20 May The Keeper of Flavors – Sirirat
Sirirat also goes by the nickname Lek. Her parents came from China, escaping World War II by ship. Her mom, a Teochew woman and excellent cook, crafted the Authentic Rolled Chinese Crispy Pork Noodle recipe beloved by thousands of customers at Guay Jub Song Wat over the past 50 years. As with so many other shops around Chinatown, she is a last generation owner. Cooking authentic Guay Jub is hard work, especially cleaning the pork entrails, which is an hours-long daily process. Urbanization means others who traditionally would have inherited the family business have turned to different economic opportunities. Sourcing quality ingredients is another challenge. P’Lek’s hard work and dedication means to this day loyal customers can continue to enjoy the shop’s beloved authentic taste. But the shop’s future is less certain.
Second generation and a flavorful institution on Song Wat Road, one of Bangkok’s first major commercial roads.
The origins of one of the best Chinese food vendors
My mom began as a seamstress sewing clothes at home and making Guay Jub (Chinese flat and rolled rice noodles) for my dad to sell at Song Wat Road more than 50 years ago.
My mother is very creative and has a lot of ideas about cooking; when we eat food in a restaurant, she can taste and instantly knows all of the ingredients in the food and knows how to cook it.
I took over as the third owner after my mom and then my eldest sister passed away. The income is more than I could make working in a company. It supports all the members in our household.
Some of the best crispy pork in town.
Back then we were four people selling Guay Jub, now it’s only me with my nephew. The highlight of our shop is crispy pork. It’s crispier than elsewhere; a lot of customers love it and they also like to take pictures of my stove, because I still use a charcoal oven — something only few people do these days.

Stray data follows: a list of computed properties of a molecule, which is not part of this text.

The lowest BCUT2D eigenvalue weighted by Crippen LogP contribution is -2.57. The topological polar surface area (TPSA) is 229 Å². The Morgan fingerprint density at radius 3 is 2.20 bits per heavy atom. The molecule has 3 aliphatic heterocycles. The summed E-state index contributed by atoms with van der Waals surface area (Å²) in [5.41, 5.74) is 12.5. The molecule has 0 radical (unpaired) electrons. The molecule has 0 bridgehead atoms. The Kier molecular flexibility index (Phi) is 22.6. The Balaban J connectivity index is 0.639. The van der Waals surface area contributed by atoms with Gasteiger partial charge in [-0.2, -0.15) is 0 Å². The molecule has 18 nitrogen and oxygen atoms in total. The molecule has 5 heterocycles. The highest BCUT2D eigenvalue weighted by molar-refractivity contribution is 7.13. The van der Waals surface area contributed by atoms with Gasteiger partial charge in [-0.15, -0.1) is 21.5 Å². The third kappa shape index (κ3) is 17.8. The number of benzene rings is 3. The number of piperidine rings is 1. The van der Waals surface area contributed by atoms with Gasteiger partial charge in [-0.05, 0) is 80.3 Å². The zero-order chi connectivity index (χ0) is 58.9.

Insanely crispy on the outside with great saltiness and soft and juicy on the inside.
They also take snapshots of the wooden bucket that contains Guay Jub. I adopted this recipe from my mom but I am not sure if our Guay Jub recipe came directly from China.
Good quality doesn’t come easy
Making Guay Jub is hard work. When we close the shop, we go to the market to buy all the ingredients. I buy the raw pork from Wongwian Yai market and spices and vegetable from Pak Khlong Talad.
The long process
MARINATE. Back home, I wash and boil the pork belly in a soup then stab it to let the water out. I marinate the pork with salt and refrigerate it overnight.
CLEAN. Then begins the long process of cleaning the raw pork organs and entrails for the next day. That is the hardest part. It includes the stomach, tongue, heart, intestines, liver and lungs and you have to clean the organs and get rid of all the dirt especially the intestines.
SALT. I have to clean it myself because the shops leave the fat in the entrails so it increases the weight so they make more money. To make sure it is completely clean, I clean them many times over. I have to boil and crumple it with salt and repeat this process about three times until the fat and the smell is completely gone.
After the cleaning I will refrigerate it till the next day. The next day I wake up around 4:30a.m. and fry the boiled pork belly for 2 hours so it keeps its crispiness throughout the day and prepare the organs with spices.
LAST GENERATION. The whole process is really tiresome and nobody wants to do this type of work anymore but the old generation Chinese love Guay Jub with entrails while the younger generation prefers it only with crispy pork and egg. They told me, please don’t stop selling, there’s nowhere else nearby we can find this but I’m the last generation, there is no one after me.
Sririat at her home. Long hours of meticulous preparation to keep the standards that previous generations have set.
Original Chinese flavors
I make sure our Guay Jub keeps its original flavor, just like it was sold in the old days. There aren’t many shops anymore where you can experience the original flavors because most Guay Jub vendors in Chinatown are not Chinese anymore.